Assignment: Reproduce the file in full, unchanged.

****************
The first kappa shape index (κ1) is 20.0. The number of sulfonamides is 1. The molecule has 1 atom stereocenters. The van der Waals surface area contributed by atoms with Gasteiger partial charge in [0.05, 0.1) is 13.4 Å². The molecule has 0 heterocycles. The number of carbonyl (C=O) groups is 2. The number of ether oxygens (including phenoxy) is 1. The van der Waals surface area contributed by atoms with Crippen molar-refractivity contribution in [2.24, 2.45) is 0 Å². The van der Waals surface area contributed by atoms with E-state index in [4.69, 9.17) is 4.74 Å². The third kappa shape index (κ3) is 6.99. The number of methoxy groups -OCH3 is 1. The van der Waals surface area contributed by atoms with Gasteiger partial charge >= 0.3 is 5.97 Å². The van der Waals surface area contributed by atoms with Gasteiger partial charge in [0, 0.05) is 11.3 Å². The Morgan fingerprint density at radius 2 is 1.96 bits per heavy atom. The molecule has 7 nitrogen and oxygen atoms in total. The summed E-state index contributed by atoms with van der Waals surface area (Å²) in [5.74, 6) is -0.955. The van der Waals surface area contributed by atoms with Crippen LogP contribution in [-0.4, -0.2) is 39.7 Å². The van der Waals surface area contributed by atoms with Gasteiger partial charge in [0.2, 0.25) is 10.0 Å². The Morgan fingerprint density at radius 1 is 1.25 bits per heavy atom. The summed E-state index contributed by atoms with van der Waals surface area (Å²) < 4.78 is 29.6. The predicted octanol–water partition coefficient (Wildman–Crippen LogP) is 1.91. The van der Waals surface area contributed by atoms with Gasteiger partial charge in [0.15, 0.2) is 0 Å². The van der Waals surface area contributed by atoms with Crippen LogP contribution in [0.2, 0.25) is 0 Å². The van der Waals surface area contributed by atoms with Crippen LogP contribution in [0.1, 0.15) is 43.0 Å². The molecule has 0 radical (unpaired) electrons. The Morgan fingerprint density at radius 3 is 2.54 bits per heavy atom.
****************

The first kappa shape index (κ1) is 20.0. The number of sulfonamides is 1. The molecule has 1 atom stereocenters. The van der Waals surface area contributed by atoms with Gasteiger partial charge in [0.05, 0.1) is 13.4 Å². The molecule has 0 heterocycles. The number of carbonyl (C=O) groups is 2. The number of ether oxygens (including phenoxy) is 1. The van der Waals surface area contributed by atoms with Crippen molar-refractivity contribution in [2.24, 2.45) is 0 Å². The van der Waals surface area contributed by atoms with E-state index in [4.69, 9.17) is 4.74 Å². The third kappa shape index (κ3) is 6.99. The number of methoxy groups -OCH3 is 1. The van der Waals surface area contributed by atoms with Gasteiger partial charge >= 0.3 is 5.97 Å². The van der Waals surface area contributed by atoms with Gasteiger partial charge in [0, 0.05) is 11.3 Å². The Morgan fingerprint density at radius 2 is 1.96 bits per heavy atom. The molecule has 7 nitrogen and oxygen atoms in total. The summed E-state index contributed by atoms with van der Waals surface area (Å²) in [5.74, 6) is -0.955. The van der Waals surface area contributed by atoms with Crippen LogP contribution in [-0.4, -0.2) is 39.7 Å². The van der Waals surface area contributed by atoms with Gasteiger partial charge in [0.2, 0.25) is 10.0 Å². The Morgan fingerprint density at radius 1 is 1.25 bits per heavy atom. The summed E-state index contributed by atoms with van der Waals surface area (Å²) < 4.78 is 29.6. The predicted octanol–water partition coefficient (Wildman–Crippen LogP) is 1.91. The van der Waals surface area contributed by atoms with Gasteiger partial charge in [0.15, 0.2) is 0 Å². The van der Waals surface area contributed by atoms with Crippen LogP contribution in [0.2, 0.25) is 0 Å². The van der Waals surface area contributed by atoms with Crippen LogP contribution in [0.1, 0.15) is 43.0 Å². The molecule has 0 radical (unpaired) electrons. The Morgan fingerprint density at radius 3 is 2.54 bits per heavy atom.